This article was originally published on the Drugstore Culture site on 23 November 2018. As that site is currently shuttered, I am reposting it here.
The career of Mabel Normand represents one of the biggest gaps in popular film history. Why isn’t this uproariously funny comic, who starred in more than 167 shorts and 23 features, remembered as one of the greats of silent comedy? Instead, there is a long-established male hierarchy in slapstick: Charlie Chaplin and Buster Keaton at the top, vying for the number one slot, with Laurel & Hardy and Harold Lloyd snapping at their heels. Then there’s Roscoe Arbuckle, Charlie Chase, Raymond Griffith and many more, cramming in to the picture like a cohort of bungling Keystone Cops. For years the top ranks have been pictured this way, as a boys-only club, with room only for comedians, not comediennes. In his 1975 slapstick bible The Silent Clowns, Walter Kerr even declared: ‘No comedienne ever became a truly important silent ﬁlm clown.’ The reason being, he argued, the beauty standards required of women in the film industry. ‘Comediennes, from Mabel Normand all the way to Marion Davies, laboured under an instant handicap: they had to be pretty… The girl was expected to function as a girl, no matter what incidental nonsense she might be capable of; grotesques need not apply, except for supporting roles.’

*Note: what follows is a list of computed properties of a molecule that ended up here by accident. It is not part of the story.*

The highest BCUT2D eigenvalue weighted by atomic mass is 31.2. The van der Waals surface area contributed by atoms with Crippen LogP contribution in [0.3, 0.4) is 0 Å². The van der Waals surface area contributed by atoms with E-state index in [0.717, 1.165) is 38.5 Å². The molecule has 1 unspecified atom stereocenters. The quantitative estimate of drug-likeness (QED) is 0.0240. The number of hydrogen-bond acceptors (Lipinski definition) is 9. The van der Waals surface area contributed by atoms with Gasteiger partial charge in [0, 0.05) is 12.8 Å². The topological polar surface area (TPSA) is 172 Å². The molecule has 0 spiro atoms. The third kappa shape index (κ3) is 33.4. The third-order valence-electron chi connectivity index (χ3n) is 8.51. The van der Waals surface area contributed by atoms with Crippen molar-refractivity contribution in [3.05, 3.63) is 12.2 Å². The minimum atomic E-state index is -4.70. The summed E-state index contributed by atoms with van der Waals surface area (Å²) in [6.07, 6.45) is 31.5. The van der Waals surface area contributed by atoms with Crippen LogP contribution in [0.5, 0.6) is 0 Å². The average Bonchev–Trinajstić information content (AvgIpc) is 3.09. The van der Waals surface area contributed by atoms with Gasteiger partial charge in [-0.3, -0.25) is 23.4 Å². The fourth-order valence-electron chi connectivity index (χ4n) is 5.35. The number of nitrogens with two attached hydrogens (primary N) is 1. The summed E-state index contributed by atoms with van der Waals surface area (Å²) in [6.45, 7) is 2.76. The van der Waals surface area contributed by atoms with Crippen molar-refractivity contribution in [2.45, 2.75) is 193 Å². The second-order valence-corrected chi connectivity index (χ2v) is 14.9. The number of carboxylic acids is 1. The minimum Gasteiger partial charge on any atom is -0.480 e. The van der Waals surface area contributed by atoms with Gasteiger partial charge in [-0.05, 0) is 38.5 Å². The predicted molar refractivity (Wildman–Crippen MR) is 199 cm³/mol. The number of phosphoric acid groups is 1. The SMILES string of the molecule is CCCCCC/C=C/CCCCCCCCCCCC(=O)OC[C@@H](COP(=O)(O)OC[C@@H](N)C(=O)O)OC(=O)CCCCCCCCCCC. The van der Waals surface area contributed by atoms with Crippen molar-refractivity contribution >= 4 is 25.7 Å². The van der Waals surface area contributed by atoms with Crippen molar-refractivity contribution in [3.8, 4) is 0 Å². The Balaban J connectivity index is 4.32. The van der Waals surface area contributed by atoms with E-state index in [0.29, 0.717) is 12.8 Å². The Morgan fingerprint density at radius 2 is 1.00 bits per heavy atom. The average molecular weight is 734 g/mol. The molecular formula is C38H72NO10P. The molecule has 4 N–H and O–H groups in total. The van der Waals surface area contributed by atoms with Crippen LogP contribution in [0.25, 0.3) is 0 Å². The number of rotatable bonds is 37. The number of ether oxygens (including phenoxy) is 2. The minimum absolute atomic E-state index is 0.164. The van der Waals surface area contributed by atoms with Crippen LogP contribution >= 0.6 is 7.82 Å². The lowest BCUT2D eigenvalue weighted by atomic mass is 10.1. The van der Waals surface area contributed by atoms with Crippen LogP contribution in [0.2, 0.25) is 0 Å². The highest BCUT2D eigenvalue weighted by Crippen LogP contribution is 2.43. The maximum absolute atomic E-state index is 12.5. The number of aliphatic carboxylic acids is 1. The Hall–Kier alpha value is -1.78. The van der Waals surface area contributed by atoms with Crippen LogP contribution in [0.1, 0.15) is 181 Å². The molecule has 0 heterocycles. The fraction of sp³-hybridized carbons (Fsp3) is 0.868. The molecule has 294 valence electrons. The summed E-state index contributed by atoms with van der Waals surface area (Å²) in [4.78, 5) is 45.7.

It’s a misperception that is finally shifting. A hundred years after the fact, it seems we are finally appreciating the contribution of women to the art of silent comedy, including many more great comediennes besides Normand and Davies. Recent books such as Steve Massa’s Slapstick Divas (2017) and Maggie Hennefeld’s Specters of Slapstick and Silent Film Comediennes (2018) are changing our idea of the comedy canon, and in the UK, screenings as part of the nationwide BFI Comedy Genius season and at the annual Slapstick Festival in Bristol should help to get the word out further. For the record, Marion Davies was deathlessly hilarious, squeezing acclaimed comic set pieces into the action of hit comedies including Show People (1928) and The Patsy (1964), and I would add to that list Marie Dressler, Beatrice Lillie, Colleen Moore, Alice Howell, Laura La Plante, Zasu Pitts and Mary Pickford, just for starters. If we go back further in time, a phalanx of rambunctious women were making boisterous comedies in the pre-Hollywood years: Cunégonde and Rosalie in France, Florence Turner, Laura Bayley and the ‘Tilly Girls’ in Britain. If you’ve been led to believe that women took only dramatic roles in silent cinema, take a second look at these comics, who were as comfortable falling, fighting and making a mess as any of their male counterparts.